1 Answer | Add Yours
Two of the primary characters in Flannery O'Connor's short story "Good Country People" are Joy Hopewell and Manley Pointer.
Joy has renamed herself Hulga, the ugliest name she can think of, and considers herself to be anything but what her mother is so proud of being--good country people. Hulga has no joy, so the name change is apt. What Hulga does have is a doctorate degree, which she thinks makes her superior to everyone else in her life. She also has "a heart condition," which is a physical problem but also, we learn, a spiritual and emotional reflection of her life. Her primary visible flaw is having a wooden leg; however, she is proud of it. Her true defect is her arrogant and nihilistic personality, of course, but she does not recognize that--at least not at first.
Hulga does not believe in anything and is proud of that, too. Unfortunately, this leaves her particularly vulnerable to the Bible salesman who comes into the Hopewells' lives. In her pride and arrogance in thinking she has all the answers, she is eager to teach him that life literally has no meaning by seducing him in the barn. She would love nothing more than corrupting a man of God and making him lose his faith.
Her plan might have worked except for one thing--Manley Pointer is not really a man of God. In fact, he is not even "good country people: as he claims to be. Everyone believed him, and all of them pay for that, especially Hulga. The seducer (Hulga) becomes the victim of a cruel seduction, and the shame she hoped to impose on him settles heavily on her.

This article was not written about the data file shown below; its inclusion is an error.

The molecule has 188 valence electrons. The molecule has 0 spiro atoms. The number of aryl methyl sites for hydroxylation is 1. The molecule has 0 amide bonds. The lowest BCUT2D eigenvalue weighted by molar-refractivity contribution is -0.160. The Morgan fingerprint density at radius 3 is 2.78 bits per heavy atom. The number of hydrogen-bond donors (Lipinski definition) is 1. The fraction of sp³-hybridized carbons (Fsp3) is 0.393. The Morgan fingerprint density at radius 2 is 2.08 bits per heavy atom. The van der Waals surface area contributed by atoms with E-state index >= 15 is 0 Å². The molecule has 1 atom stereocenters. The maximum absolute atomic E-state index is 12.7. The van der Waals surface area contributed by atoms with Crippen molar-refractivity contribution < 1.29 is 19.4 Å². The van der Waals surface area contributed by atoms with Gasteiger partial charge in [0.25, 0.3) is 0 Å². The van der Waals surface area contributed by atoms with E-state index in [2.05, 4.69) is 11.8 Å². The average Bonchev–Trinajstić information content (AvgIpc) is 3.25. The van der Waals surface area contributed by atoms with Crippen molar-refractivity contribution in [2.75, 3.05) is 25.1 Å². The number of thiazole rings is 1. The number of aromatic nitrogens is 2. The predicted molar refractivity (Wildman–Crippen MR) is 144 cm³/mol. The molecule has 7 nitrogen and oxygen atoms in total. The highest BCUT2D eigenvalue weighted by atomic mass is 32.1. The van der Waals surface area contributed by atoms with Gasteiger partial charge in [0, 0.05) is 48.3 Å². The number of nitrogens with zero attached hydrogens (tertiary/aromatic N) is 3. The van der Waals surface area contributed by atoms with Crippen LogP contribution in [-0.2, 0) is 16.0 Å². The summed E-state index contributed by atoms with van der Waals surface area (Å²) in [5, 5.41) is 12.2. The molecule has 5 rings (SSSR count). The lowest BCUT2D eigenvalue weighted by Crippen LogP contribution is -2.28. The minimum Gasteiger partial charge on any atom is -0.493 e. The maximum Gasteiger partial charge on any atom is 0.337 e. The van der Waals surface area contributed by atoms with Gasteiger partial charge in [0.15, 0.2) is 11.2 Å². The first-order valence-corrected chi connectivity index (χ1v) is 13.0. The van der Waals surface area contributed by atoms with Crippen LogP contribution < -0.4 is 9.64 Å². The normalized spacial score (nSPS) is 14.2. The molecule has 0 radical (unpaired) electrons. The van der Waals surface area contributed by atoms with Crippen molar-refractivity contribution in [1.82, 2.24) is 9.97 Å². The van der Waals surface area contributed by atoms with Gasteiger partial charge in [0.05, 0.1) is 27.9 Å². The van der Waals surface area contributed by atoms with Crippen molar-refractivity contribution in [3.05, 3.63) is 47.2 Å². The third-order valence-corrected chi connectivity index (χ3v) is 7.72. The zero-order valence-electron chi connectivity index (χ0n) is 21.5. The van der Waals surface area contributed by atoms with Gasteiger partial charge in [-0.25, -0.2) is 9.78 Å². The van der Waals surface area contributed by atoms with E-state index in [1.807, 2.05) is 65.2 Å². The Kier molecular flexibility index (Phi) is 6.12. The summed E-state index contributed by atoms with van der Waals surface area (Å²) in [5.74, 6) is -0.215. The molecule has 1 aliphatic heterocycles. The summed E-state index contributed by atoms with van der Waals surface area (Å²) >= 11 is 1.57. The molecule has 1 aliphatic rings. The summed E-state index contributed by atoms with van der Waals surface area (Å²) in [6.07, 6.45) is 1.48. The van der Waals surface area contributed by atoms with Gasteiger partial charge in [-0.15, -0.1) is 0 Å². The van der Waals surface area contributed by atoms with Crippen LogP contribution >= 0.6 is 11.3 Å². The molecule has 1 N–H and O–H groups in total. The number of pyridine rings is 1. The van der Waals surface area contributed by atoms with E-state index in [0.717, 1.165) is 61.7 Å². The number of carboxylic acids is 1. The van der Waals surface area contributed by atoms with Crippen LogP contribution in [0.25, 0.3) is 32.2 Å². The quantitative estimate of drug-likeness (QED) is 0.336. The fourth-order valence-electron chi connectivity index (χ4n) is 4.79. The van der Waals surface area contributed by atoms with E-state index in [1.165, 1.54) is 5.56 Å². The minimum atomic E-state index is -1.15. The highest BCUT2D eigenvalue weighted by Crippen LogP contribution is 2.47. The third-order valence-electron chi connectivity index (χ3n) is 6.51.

Manley Pointer is not a nice man; in fact, he consistently does evil, deceptive things throughout the story. He worms his way into the good graces of the Hopewells by claiming to be one of them, and they believe him. He claims to be a man of God, a simple Bible salesman trying to do something for the Lord, and they believe. He tells Hulga's mother that he
wanted to become a missionary because he thought that was the way you could do most for people.
It is all a lie, of course, as we learn when he seduces and shames Hulga. He is a manipulator and a huckster, doing what he can to not only make a living but to hurt other people along the way.
Ironically, it is this evil-intentioned missionary who "saves" Hulga from her own arrogance and lack of belief. She proudly hands Pointer her leg and says that doing so
is like losing her own life and finding it again, miraculously, in his.
She is exactly right, but not for the reasons she thinks. Pointer keeps her leg, leaving Hulga lying helplessly in the barn. Her pride is gone, but that is the beginning, at least, of her possible salvation. A man who says he is here to save but has nothing but evil intentions actually manages to "save" the woman he wronged. A woman who says she wants to "save" a supposed man of God by seducing him manages to save only herself. That leaves the evil man, Pointer, to continue his life of evil.
This statement is spoken or paraphrased by both Hulga and Pointer:
“He who loseth his life shall find it.”
For Pointer this is a sham and a lie he tells to "good country people." For Hulga this is a truth she hoped to teach Pointer but in fact ends up learning for herself. Pointer is the static character; Hulga undergoes a change.
The relationship between them is teacher and student, though Hulga is unaware of her true role in this relationship. She thinks she is the teacher. In truth, the teacher becomes the student, and we assume she has learned her lesson.
We’ve answered 318,911 questions. We can answer yours, too.Ask a question